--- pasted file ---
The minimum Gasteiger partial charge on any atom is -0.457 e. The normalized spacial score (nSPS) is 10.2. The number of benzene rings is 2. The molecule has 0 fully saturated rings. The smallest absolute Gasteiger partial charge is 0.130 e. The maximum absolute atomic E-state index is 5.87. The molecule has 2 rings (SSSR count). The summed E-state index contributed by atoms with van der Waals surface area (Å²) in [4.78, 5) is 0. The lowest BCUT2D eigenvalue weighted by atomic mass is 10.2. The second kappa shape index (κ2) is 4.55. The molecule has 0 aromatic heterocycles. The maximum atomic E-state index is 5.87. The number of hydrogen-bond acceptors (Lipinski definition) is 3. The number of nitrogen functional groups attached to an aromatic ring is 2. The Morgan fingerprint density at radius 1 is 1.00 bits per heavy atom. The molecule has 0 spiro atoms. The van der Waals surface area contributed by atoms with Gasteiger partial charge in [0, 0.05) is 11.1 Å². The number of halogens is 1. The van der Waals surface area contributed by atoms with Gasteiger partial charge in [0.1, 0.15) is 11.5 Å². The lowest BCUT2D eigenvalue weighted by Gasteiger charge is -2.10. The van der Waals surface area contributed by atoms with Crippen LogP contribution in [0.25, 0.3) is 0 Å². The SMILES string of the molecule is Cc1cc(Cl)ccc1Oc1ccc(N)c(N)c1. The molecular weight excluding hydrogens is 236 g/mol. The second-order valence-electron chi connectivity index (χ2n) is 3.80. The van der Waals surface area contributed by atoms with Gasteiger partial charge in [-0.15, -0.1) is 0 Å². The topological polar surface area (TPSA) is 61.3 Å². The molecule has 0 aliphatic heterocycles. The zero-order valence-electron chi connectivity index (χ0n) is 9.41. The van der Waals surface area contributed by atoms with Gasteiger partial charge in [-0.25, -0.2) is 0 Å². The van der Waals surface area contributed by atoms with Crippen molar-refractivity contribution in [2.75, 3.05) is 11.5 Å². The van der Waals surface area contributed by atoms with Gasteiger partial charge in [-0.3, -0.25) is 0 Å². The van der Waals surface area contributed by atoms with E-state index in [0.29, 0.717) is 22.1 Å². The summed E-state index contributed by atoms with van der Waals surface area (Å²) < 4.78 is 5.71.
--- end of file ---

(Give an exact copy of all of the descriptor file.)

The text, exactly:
The minimum Gasteiger partial charge on any atom is -0.457 e. The normalized spacial score (nSPS) is 10.2. The number of benzene rings is 2. The molecule has 0 fully saturated rings. The smallest absolute Gasteiger partial charge is 0.130 e. The maximum absolute atomic E-state index is 5.87. The molecule has 2 rings (SSSR count). The summed E-state index contributed by atoms with van der Waals surface area (Å²) in [4.78, 5) is 0. The lowest BCUT2D eigenvalue weighted by atomic mass is 10.2. The second kappa shape index (κ2) is 4.55. The molecule has 0 aromatic heterocycles. The maximum atomic E-state index is 5.87. The number of hydrogen-bond acceptors (Lipinski definition) is 3. The number of nitrogen functional groups attached to an aromatic ring is 2. The Morgan fingerprint density at radius 1 is 1.00 bits per heavy atom. The molecule has 0 spiro atoms. The van der Waals surface area contributed by atoms with Gasteiger partial charge in [0, 0.05) is 11.1 Å². The number of halogens is 1. The van der Waals surface area contributed by atoms with Gasteiger partial charge in [0.1, 0.15) is 11.5 Å². The lowest BCUT2D eigenvalue weighted by Gasteiger charge is -2.10. The van der Waals surface area contributed by atoms with Crippen LogP contribution in [0.25, 0.3) is 0 Å². The SMILES string of the molecule is Cc1cc(Cl)ccc1Oc1ccc(N)c(N)c1. The molecular weight excluding hydrogens is 236 g/mol. The second-order valence-electron chi connectivity index (χ2n) is 3.80. The van der Waals surface area contributed by atoms with Gasteiger partial charge in [-0.15, -0.1) is 0 Å². The topological polar surface area (TPSA) is 61.3 Å². The molecule has 0 aliphatic heterocycles. The zero-order valence-electron chi connectivity index (χ0n) is 9.41. The van der Waals surface area contributed by atoms with Gasteiger partial charge in [-0.25, -0.2) is 0 Å². The van der Waals surface area contributed by atoms with Crippen molar-refractivity contribution in [2.75, 3.05) is 11.5 Å². The van der Waals surface area contributed by atoms with Gasteiger partial charge in [-0.3, -0.25) is 0 Å². The van der Waals surface area contributed by atoms with E-state index in [0.29, 0.717) is 22.1 Å². The summed E-state index contributed by atoms with van der Waals surface area (Å²) < 4.78 is 5.71.